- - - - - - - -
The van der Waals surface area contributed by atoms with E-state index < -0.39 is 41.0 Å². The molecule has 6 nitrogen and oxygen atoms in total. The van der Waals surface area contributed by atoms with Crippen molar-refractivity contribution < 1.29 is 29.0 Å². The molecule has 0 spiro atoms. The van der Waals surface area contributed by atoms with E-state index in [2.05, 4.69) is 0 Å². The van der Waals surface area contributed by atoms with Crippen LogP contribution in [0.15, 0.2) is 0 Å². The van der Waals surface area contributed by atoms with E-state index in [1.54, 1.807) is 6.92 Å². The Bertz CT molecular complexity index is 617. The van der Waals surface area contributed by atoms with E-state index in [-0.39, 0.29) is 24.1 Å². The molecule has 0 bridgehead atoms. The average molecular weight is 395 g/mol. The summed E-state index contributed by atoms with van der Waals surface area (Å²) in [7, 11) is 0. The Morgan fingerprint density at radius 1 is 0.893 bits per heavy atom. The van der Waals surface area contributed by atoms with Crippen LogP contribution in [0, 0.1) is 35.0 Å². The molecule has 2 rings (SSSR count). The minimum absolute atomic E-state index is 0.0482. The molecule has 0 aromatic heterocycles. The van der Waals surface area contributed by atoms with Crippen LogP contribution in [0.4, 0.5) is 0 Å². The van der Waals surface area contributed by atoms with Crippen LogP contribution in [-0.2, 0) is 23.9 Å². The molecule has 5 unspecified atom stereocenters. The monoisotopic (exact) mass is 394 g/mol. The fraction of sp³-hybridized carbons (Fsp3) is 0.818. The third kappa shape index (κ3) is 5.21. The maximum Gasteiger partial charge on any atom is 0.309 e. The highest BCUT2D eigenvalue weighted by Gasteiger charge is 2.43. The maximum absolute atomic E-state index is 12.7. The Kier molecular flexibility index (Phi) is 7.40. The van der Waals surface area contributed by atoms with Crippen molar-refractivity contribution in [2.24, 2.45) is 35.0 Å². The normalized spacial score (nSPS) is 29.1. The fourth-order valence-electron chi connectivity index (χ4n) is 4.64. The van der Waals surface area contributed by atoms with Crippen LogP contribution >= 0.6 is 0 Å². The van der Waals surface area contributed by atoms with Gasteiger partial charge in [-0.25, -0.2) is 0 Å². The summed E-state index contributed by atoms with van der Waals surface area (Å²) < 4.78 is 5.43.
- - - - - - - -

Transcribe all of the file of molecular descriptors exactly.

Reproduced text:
The van der Waals surface area contributed by atoms with E-state index < -0.39 is 41.0 Å². The molecule has 6 nitrogen and oxygen atoms in total. The van der Waals surface area contributed by atoms with Crippen molar-refractivity contribution < 1.29 is 29.0 Å². The molecule has 0 spiro atoms. The van der Waals surface area contributed by atoms with E-state index in [2.05, 4.69) is 0 Å². The van der Waals surface area contributed by atoms with Crippen LogP contribution in [0.15, 0.2) is 0 Å². The van der Waals surface area contributed by atoms with E-state index in [1.54, 1.807) is 6.92 Å². The Bertz CT molecular complexity index is 617. The van der Waals surface area contributed by atoms with E-state index in [-0.39, 0.29) is 24.1 Å². The molecule has 0 bridgehead atoms. The average molecular weight is 395 g/mol. The summed E-state index contributed by atoms with van der Waals surface area (Å²) in [7, 11) is 0. The Morgan fingerprint density at radius 1 is 0.893 bits per heavy atom. The van der Waals surface area contributed by atoms with Crippen LogP contribution in [0, 0.1) is 35.0 Å². The molecule has 2 rings (SSSR count). The minimum absolute atomic E-state index is 0.0482. The molecule has 0 aromatic heterocycles. The van der Waals surface area contributed by atoms with Crippen LogP contribution in [0.4, 0.5) is 0 Å². The van der Waals surface area contributed by atoms with Crippen LogP contribution in [-0.2, 0) is 23.9 Å². The molecule has 5 unspecified atom stereocenters. The monoisotopic (exact) mass is 394 g/mol. The fraction of sp³-hybridized carbons (Fsp3) is 0.818. The third kappa shape index (κ3) is 5.21. The maximum Gasteiger partial charge on any atom is 0.309 e. The highest BCUT2D eigenvalue weighted by Gasteiger charge is 2.43. The maximum absolute atomic E-state index is 12.7. The Kier molecular flexibility index (Phi) is 7.40. The van der Waals surface area contributed by atoms with Crippen molar-refractivity contribution in [2.24, 2.45) is 35.0 Å². The normalized spacial score (nSPS) is 29.1. The fourth-order valence-electron chi connectivity index (χ4n) is 4.64. The van der Waals surface area contributed by atoms with Crippen LogP contribution >= 0.6 is 0 Å². The van der Waals surface area contributed by atoms with Gasteiger partial charge in [-0.25, -0.2) is 0 Å². The summed E-state index contributed by atoms with van der Waals surface area (Å²) < 4.78 is 5.43.